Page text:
“Let me go, Roy.”

The reunion with his father, the one that Roy never expected to experience, is subdued, somber, and devastating. Clifford is not particularly surprised when Roy, whom he hasn’t seen for 29 years, appears onboard the Lima Project station. He had heard his son’s messages, after all, and understands the SpaceCom mission Roy has been given. He doesn’t ask whether Roy was affected by another Surge storm emanating from the Lima Project, although the navigation through Neptune’s rings nearly killed Roy. He doesn’t comment on the blood smeared on the station walls, or on the bodies—spinning in a macabre ballet in zero gravity—that Roy passes on his way to find his father.

The elder McBride is a man clinging to the edge of an idea, and nothing can dissuade him from it. “A captain always goes down with his ship,” Clifford says, and he will not return to Earth. Why return to a failed experiment? Clifford refuses to accept that no other intelligent life could exist in the universe. He will not abide by the suggestion that Earth, and Earth alone, is all we’ve got. “This is home,” he says of the Lima Project station, and his speech to Roy is an exercise in uncompromising zealousness:

“This is a one-way voyage, my son. You’re talking about Earth? There was never anything for me there. I never cared about you, your mother, or any of your small ideas. For 30 years, I’ve been breathing this air, eating this food, enduring these hardships and I never once thought about home. … I knew this would widow your mother and orphan you, but I found my destiny, so I abandoned my son. … I have infinite work to do.”

What else is there to really say? Roy’s “I know, Dad” captures so much: a lifetime of being made small, communicated in three words. But he refuses to compromise the tenderness he’s nurtured over this journey—the gentleness he’s waited years to offer his father. He helps Clifford put on his space suit. He not unkindly refuses Clifford’s insistence that Roy stay so they can work together. He presents the reality made plain from the Lima Project’s failure: “Now, we know we’re all we’ve got.” And when it comes time to embark back to the Cepheus together—when Clifford tries to yank Roy into space with him, and when Roy sees that his father will never acquiesce to leaving the great unknown behind, even as it has disappointed and defied him—he lets his father go.

A whole life spent in veneration and bitterness disappears in that moment. Roy watches Clifford float farther and farther away. As Roy spins, moving in and out of the illumination of Neptune’s rings, we see the sobs and screams being unleashed inside his helmet. Clifford was a hero, and then he was a ghost, and finally, he was just a man. Flesh and bone. Passion and fervor. And in the end, Roy notes, the creator and curator of a collection of research that was staggering and expansive, and never enough:

“He captured strange and distant worlds in greater detail than ever before. They were beautiful, magnificent, full of awe and wonder. But beneath their sublime surfaces, there was nothing. No love or hate. No light or dark. He could only see what was not there, and missed what was right in front of him.”

A striated planet, with layers of rock shaded milky cream and dusty burgundy. Another planet splattered in curves of jade and yellow, like dribbles of graffiti running down a wall. Another planet enveloped in a murky gas. Another planet icy blue, another planet volcanic red. All unique, and all the same: barren. A Freudian theorist would have a field day with a father/son duo desperate to find life in deep space, who eventually realize that the fertility they crave was only made real in the planet they left behind. But Clifford’s surrender to the galaxy that refused him is, inadvertently but definitively, an act of kindness to his only child, perhaps the only one Roy ever received from his father. After Roy finally finds his authentic voice, the most healing opportunity he is offered is to listen, and to let his father go.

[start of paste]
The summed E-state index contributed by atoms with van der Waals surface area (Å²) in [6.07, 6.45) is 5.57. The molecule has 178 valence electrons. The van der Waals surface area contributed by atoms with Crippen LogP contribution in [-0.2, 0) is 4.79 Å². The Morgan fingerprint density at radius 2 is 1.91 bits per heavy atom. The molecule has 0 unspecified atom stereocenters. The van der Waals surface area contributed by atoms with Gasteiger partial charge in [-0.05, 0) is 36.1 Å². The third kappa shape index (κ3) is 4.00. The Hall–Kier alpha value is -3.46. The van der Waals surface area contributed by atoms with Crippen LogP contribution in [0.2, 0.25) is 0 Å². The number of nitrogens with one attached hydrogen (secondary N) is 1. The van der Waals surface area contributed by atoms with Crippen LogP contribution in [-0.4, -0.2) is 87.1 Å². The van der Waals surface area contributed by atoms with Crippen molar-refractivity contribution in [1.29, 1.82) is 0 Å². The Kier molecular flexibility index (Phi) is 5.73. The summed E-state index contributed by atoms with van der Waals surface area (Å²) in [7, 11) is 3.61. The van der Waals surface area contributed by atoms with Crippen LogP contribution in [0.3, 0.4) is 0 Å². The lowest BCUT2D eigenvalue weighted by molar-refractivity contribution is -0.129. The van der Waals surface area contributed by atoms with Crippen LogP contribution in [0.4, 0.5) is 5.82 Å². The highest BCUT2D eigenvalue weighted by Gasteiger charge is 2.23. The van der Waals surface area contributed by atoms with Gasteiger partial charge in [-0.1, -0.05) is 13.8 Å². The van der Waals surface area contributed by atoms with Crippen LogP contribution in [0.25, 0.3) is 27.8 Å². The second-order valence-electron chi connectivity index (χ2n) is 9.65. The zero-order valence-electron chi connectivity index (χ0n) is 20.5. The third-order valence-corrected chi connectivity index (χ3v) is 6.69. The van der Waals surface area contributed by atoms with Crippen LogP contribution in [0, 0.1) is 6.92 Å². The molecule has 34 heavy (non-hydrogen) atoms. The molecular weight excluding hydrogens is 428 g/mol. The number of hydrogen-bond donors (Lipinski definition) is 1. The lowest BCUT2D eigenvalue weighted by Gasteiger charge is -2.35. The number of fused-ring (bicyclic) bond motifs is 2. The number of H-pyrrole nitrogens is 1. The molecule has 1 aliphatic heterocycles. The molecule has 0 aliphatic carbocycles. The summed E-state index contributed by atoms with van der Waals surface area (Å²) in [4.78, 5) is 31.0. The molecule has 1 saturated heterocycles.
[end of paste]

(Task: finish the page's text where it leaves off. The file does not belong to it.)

Once Clifford is enveloped by the stars he so loves, once Roy destroys the Lima Project and stops the Surge, once he uses his ingenuity and training to jettison himself through Neptune’s rings and back to the Cepheus, once Roy’s path back to Earth is programmed, the son breaks free of the orbit of the father. “I am looking forward to the day my solitude ends, and I’m home,” Roy affirms, and so the unknown of “Ad Astra” moves both away from the solar system Clifford spent his life exploring and that offers Earth no second chance, and away from the man Roy once was toward someone deciding to take a second chance on himself. The unknown now, the home that awaits Roy, is Earth, the planet he loathed in mimicry of his father. The loneliness of our existence finally makes real the preciousness of it. 

When Earth appears outside of Roy McBride’s window, he smiles. “Look at it. The big blue marble. Never ceases to amaze me,” Pruitt had told Roy during their flight to the Moon, and that observation seems particularly poignant now. The green trees, the blue water, the wispy clouds: It is Roy’s privilege to see them again. People run to help him, the hatch door opens, and a hand extends inward. After a moment, Roy reaches back for it. In his final psychological evaluation, Roy’s adapted perception of our world persists: Commodified and flawed as Earth may be, it’s our only shot, and our responsibility is to embrace it and improve it. “I’m unsure of the future, but I’m not concerned. I will rely on those closest to me. And I will share their burdens, as they share mine. I will live and love.” As we listen to that proclamation, Roy drinks a cup of coffee in a café. He turns to the window. He sees Eve. And in that moment, he’s not H. Clifford McBride’s son. He is his own man, and his next journey awaits. 

Roxana Hadadi

Roxana Hadadi is a film, television, and pop culture critic. She holds an MA in literature and lives outside Baltimore, Maryland.